• If you discover errors on your credit report, act quickly by sending a detailed letter explaining the problem and the correction you are requesting. Be sure to attach supporting documents and a copy of the credit report with any errors highlighted.

  5. Get pre–approved, not just pre–qualified
  6. What´s the difference? Being pre–qualified is like standing in line at the ticket window, while pre–approval means you have reserved seats to the show. Pre–approval demonstrates to sellers that you can afford their home, and boosts your credibility and negotiating strength.

    Pre–qualification provides a general guideline of the loan amount a lender is willing to provide. It does not constitute a final loan approval. Pre–qualification is a positive step, but it does little to prove to sellers that you can afford to buy their property.

    Pre–approval means you have completed a loan application, had your credit checked and that a lender has approved your loan for a specific amount and interest rate. You can then present this document to a seller as proof that you can afford his or her property. Pre–approval helps signal to sellers that you are making a serious offer. Be aware that final approval may depend upon property appraisal, existing liens, inspections or other factors.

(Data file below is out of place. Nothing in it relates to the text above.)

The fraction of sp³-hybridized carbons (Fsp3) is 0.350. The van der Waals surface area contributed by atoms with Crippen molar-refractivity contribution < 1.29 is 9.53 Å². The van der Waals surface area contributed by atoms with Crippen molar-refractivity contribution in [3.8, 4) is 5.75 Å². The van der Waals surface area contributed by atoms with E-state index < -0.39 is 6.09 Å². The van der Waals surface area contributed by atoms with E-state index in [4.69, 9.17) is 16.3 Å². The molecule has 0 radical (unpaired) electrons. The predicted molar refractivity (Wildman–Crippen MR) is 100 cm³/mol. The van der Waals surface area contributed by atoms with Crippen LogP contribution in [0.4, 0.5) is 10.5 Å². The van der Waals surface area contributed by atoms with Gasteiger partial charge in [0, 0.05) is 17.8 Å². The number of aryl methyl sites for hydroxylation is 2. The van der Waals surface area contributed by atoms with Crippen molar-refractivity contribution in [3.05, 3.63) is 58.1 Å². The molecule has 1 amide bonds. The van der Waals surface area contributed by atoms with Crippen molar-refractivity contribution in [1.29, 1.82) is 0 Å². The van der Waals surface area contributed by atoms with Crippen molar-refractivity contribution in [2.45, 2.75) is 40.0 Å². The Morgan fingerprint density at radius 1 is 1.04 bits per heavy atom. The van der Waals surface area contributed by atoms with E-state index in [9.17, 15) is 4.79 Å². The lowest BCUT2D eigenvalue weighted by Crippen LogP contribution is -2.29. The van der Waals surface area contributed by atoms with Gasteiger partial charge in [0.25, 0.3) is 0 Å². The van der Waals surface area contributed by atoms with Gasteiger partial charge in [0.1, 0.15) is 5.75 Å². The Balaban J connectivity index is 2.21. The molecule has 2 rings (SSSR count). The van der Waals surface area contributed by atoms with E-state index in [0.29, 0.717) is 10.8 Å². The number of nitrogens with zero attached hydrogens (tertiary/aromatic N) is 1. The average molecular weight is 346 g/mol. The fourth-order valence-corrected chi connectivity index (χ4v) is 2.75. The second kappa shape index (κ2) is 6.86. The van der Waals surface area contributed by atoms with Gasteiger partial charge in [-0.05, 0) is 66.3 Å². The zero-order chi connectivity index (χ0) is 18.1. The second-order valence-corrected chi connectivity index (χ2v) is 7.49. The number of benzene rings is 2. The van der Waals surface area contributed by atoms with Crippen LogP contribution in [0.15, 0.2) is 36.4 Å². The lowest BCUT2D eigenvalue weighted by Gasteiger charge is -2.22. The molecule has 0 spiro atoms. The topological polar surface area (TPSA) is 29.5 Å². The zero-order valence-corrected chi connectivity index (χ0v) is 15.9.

It´s easy to get pre–approved by a mortgage lender. Start as soon as possible.

  7. Search properties
  8. Today, the majority of buyers begin their home search online at real estate Web sites like www.Homekeys.com. The reason is simple … in minutes, buyers can research hundreds of properties and quickly eliminate those that don´t meet their needs.

  9. Visit properties
  10. Your home search on the Web probably has turned up several properties that meet your general criteria such as beds, bath and square footage. Now it´s time to compare individual homes to see which one best meets your needs. At this point, there are steps buyers should take for more effective comparison shopping, and to limit the “emotional buyer” syndrome that can lead to overpaying and buyer´s remorse. Here are some key points for smart buyers: Have your priorities straight before visiting a house. For example, square footage may be up for debate, but not school districts or security systems. Knowing what´s most important in advance will keep your house visits on track.